Fossil Friday – Carnivore traces

In any large collection of vertebrate fossils, one of the more common specimen labels  will be “unidentified bone fragment”. But even an unidentified fragment can provide useful information. 

The bone shown above, found near the East Dam of DVL, has the following, rather uninspiring label: “Mammalia (larger size), unidentified bone fragment”. This might be part of a transverse process or neural spine from a vertebra, and if so is could be from anything from a horse to a juvenile proboscidean. But there are also other possibilities; about the only things we can rule out are animals like rodents and rabbits that don’t have any bones at all that are this large.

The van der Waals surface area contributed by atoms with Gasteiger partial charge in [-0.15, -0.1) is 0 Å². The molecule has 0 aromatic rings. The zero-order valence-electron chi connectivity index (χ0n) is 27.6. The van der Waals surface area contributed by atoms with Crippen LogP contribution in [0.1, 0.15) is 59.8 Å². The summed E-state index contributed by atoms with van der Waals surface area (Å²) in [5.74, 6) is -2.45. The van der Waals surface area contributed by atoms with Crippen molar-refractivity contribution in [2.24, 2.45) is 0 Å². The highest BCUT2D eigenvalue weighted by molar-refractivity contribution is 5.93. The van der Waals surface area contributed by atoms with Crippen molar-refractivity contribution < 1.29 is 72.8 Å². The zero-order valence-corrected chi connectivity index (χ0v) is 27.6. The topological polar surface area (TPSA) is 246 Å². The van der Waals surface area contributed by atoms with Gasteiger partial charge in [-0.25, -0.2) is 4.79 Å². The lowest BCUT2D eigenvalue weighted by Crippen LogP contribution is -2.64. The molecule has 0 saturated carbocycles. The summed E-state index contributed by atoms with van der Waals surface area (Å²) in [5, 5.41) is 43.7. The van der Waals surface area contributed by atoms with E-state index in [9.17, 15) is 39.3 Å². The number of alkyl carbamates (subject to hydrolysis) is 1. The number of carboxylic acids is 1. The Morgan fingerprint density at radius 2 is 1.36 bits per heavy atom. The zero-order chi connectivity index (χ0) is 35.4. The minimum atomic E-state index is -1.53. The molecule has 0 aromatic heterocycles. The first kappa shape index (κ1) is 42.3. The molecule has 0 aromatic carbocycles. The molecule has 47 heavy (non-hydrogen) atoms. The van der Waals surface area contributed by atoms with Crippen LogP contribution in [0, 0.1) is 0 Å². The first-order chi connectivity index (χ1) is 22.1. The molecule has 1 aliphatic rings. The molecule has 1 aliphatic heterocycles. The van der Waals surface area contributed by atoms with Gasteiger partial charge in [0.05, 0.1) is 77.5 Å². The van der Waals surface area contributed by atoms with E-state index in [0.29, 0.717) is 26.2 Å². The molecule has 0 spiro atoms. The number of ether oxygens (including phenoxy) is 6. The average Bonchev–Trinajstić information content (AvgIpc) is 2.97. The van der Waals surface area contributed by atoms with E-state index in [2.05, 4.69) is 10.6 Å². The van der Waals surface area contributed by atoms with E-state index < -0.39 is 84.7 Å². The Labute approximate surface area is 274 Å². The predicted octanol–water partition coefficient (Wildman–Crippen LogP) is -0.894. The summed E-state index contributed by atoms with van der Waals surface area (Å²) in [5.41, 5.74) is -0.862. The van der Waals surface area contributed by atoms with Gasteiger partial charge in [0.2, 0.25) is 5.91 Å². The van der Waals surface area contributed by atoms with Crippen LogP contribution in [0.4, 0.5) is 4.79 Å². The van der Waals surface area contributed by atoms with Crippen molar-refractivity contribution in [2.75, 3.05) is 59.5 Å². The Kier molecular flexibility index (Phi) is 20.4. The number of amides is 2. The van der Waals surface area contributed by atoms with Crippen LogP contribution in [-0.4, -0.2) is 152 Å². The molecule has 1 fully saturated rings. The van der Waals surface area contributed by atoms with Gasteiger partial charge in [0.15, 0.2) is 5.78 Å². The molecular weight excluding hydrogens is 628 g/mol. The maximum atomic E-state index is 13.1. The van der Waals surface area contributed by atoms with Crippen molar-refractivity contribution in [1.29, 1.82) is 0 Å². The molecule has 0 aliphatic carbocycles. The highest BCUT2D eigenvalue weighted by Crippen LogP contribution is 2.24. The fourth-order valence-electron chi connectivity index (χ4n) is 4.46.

So why is this bone interesting? Note the grooves visible in several places along the margin. Here are some views from different angles:

These nearly-parallel grooves are consistent with gnaw marks from a carnivoran, so this fragment is covered with trace fossils. We can’t say with certainty what type of carnivoran made the marks, but they are not particularly large, so it’s unlikely we’re looking at a huge animal like Arctodus. A medium-sized carnivoran such as a black bear, dire wolf, or coyote is a more likely possibility, or perhaps even a badger; all of these are known from the Diamond Valley Lake deposits.

As I’ve mentioned in previous posts, carnivoran bones are quite rare in the DVL deposits. But we do see evidence of their activity. We haven’t yet catalogued all the bite marks that are present on DVL bones, but I suspect we actually have more carnivoran trace fossils than bones in our collection.


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